2) Having just produced the cover shot for Carrie Underwood‘s new record, you’d think that Nashville-based photographer Jeremy Cowart would be able to rest his laurels on his country music clientele – but you’d be wrong! His talents have exposed him to music producers all over the country, so he’s been able to extend his client base to include acts including Sting, Rob Thomas and Britney Spears. His rapid rise to industry prominence is truly an interesting one, so it is good to have been able to read this recent article on him posted by writer Lauren Drell on the Mashable site – http://mashable.com/2014/10/12/jeremy-cowart-okdothis/
3) Pleased to report the results for the winner in the Best Album Cover category in this year’s Vodaphone New Zealand Music Awards. The honor went to designer Anna Taylor for her work on Liam Finn’s record titled The Nihilist. Other nominees included Henrietta Harris (for Grayson Gilmour’s Infinite Life!) and Robert Wallace (for LADI6’s Automatic). The Vodafone New Zealand Music Awards events are produced annually by Recorded Music New Zealand Limited, the organization responsible for music industry representation, advocacy and licensing for recording artists and their labels in New Zealand.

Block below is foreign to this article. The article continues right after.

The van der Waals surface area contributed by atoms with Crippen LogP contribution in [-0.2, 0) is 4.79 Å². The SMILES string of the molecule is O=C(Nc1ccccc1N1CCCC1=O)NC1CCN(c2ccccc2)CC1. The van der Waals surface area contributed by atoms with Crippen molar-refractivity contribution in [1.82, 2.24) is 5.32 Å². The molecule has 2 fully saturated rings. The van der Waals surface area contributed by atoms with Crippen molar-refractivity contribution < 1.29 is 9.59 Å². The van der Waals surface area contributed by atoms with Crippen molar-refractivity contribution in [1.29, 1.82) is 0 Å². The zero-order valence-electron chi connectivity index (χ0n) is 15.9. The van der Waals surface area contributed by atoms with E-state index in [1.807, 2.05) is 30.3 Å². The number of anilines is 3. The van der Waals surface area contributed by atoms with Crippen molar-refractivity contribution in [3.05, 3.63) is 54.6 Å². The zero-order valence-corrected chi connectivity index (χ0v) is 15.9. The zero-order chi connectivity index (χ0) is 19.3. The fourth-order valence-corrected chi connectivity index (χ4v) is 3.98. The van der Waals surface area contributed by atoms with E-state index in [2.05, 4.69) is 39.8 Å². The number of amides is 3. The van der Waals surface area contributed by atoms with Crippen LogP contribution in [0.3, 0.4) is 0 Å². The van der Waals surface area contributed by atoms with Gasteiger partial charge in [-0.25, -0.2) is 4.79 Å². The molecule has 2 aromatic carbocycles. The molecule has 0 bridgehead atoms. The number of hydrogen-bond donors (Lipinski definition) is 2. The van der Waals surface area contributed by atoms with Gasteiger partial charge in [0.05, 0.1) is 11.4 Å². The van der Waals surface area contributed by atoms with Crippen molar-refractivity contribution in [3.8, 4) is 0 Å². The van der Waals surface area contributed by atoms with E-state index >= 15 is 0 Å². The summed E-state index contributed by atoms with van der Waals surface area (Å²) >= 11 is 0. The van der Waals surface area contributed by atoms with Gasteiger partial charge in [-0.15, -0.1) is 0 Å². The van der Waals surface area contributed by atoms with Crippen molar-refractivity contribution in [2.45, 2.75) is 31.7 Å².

Congratulations to the nominees and to the winner for a job well-done – more info at http://www.nzmusicawards.co.nz/award-category/best-album-cover-2014/